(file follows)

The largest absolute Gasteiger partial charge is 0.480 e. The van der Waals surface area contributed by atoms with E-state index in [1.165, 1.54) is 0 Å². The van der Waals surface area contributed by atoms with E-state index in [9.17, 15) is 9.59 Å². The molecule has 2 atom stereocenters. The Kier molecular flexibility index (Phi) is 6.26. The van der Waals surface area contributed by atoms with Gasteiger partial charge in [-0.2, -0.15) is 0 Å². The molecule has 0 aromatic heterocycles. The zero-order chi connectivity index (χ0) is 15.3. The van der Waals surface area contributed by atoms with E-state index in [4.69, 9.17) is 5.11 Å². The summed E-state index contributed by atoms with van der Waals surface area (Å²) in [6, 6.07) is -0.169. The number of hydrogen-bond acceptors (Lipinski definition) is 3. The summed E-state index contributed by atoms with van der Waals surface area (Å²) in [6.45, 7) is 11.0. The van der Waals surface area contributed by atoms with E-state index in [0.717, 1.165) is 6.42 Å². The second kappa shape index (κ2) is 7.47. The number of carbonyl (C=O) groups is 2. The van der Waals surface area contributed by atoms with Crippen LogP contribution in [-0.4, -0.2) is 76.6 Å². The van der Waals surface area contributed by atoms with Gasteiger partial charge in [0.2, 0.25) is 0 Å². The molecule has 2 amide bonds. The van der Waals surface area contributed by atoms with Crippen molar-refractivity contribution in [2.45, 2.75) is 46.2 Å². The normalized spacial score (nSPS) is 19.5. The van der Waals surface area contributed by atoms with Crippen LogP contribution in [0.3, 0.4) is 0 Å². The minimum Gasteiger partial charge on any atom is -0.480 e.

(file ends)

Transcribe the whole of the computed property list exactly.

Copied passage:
The largest absolute Gasteiger partial charge is 0.480 e. The van der Waals surface area contributed by atoms with E-state index in [1.165, 1.54) is 0 Å². The van der Waals surface area contributed by atoms with E-state index in [9.17, 15) is 9.59 Å². The molecule has 2 atom stereocenters. The Kier molecular flexibility index (Phi) is 6.26. The van der Waals surface area contributed by atoms with Gasteiger partial charge in [-0.2, -0.15) is 0 Å². The molecule has 0 aromatic heterocycles. The zero-order chi connectivity index (χ0) is 15.3. The van der Waals surface area contributed by atoms with E-state index in [4.69, 9.17) is 5.11 Å². The summed E-state index contributed by atoms with van der Waals surface area (Å²) in [6, 6.07) is -0.169. The number of hydrogen-bond acceptors (Lipinski definition) is 3. The summed E-state index contributed by atoms with van der Waals surface area (Å²) in [6.45, 7) is 11.0. The van der Waals surface area contributed by atoms with E-state index in [0.717, 1.165) is 6.42 Å². The second kappa shape index (κ2) is 7.47. The number of carbonyl (C=O) groups is 2. The van der Waals surface area contributed by atoms with Crippen LogP contribution in [-0.4, -0.2) is 76.6 Å². The van der Waals surface area contributed by atoms with Gasteiger partial charge in [0.2, 0.25) is 0 Å². The molecule has 2 amide bonds. The van der Waals surface area contributed by atoms with Crippen molar-refractivity contribution in [2.45, 2.75) is 46.2 Å². The normalized spacial score (nSPS) is 19.5. The van der Waals surface area contributed by atoms with Crippen LogP contribution in [0.3, 0.4) is 0 Å². The minimum Gasteiger partial charge on any atom is -0.480 e.